"When the white smoke puffed up the conclave chimney, all eyes turned to the Vatican. A little while later, Jorge Mario Bergoglio - now Pope Francis* - emerged. His historic election as the first Pope from South America overshadowed another first: he's a chemist (Over at ChemBark, Paul had leaned in that direction earlier today, but I'm sure he was equally surprised).
Wikipedia, font of all things true and definitive, lists him as a graduate of the University of Buenos Aires, with an M.S. degree in the late 1950s. Ditto the Catholic News Service.
My Spanish is a bit rusty, but the Excelsior (Mexico) and 20Minutos (Spain) label him a 'chemical technician' and 'chemical engineer' respectively. Lisa Balbes helpfully points out that, according to ABC News, one of his first assignments in the church was teaching high school chemistry.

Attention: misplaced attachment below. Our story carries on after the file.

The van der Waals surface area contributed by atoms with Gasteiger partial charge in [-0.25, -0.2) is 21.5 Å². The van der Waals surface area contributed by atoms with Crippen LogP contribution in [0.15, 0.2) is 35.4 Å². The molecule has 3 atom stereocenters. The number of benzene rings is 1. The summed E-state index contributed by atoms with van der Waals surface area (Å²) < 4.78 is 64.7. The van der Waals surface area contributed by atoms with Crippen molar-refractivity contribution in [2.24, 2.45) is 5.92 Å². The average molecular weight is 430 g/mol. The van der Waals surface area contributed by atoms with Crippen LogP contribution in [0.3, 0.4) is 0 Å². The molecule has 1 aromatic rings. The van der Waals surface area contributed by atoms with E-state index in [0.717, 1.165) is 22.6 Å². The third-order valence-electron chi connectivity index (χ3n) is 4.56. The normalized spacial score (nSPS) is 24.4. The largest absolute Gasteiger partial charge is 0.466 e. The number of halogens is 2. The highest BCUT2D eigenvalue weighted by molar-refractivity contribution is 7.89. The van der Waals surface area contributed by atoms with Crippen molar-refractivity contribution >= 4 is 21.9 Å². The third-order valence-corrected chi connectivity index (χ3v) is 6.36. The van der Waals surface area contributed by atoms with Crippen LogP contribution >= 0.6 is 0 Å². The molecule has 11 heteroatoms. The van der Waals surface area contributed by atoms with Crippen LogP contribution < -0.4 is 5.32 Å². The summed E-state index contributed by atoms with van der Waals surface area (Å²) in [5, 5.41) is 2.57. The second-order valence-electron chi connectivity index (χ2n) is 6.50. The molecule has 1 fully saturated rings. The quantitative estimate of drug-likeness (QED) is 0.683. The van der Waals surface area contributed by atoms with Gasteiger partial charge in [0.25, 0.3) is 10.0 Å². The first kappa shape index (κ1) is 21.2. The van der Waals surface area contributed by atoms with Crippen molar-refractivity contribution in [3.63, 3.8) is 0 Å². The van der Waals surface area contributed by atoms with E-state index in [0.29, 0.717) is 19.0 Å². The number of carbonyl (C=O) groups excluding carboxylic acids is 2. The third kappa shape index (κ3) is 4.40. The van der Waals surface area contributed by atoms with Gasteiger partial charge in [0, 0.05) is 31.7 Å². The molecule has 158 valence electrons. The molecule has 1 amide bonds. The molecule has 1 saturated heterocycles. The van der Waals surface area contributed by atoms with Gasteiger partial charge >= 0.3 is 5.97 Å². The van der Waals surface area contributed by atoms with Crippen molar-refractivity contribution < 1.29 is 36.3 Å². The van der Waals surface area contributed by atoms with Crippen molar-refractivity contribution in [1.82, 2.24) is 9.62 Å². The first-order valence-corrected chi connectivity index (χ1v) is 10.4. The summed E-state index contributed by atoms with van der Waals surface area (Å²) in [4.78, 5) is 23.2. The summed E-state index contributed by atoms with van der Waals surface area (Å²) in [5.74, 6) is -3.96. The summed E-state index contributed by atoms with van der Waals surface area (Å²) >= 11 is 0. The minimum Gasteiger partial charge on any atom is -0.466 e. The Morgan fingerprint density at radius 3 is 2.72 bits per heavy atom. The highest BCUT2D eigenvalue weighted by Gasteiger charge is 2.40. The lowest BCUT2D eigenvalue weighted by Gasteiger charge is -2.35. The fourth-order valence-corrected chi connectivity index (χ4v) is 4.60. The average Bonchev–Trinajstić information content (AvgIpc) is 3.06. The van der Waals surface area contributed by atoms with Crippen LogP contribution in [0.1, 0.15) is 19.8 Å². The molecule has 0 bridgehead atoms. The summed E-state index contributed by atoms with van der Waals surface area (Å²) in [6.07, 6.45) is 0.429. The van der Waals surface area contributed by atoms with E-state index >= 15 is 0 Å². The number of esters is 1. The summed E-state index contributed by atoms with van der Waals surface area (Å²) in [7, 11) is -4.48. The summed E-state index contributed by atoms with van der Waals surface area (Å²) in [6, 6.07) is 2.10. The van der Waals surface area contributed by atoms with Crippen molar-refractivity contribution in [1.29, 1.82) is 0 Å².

I tried to look up the Pope's peer-reviewed chemistry publications through SciFinder, Reaxys, and Google Scholar, but, alas, I'm unable to find any. Perhaps a more enterprising reader can clue me in if they're more successful...
*Though I'm not Catholic, I appreciate the influence and direction the Pope offers the faithful. I also find it exciting when chemists enter very public walks of life. See, for example, Jack Welch, Margaret Thatcher or John Kuhn."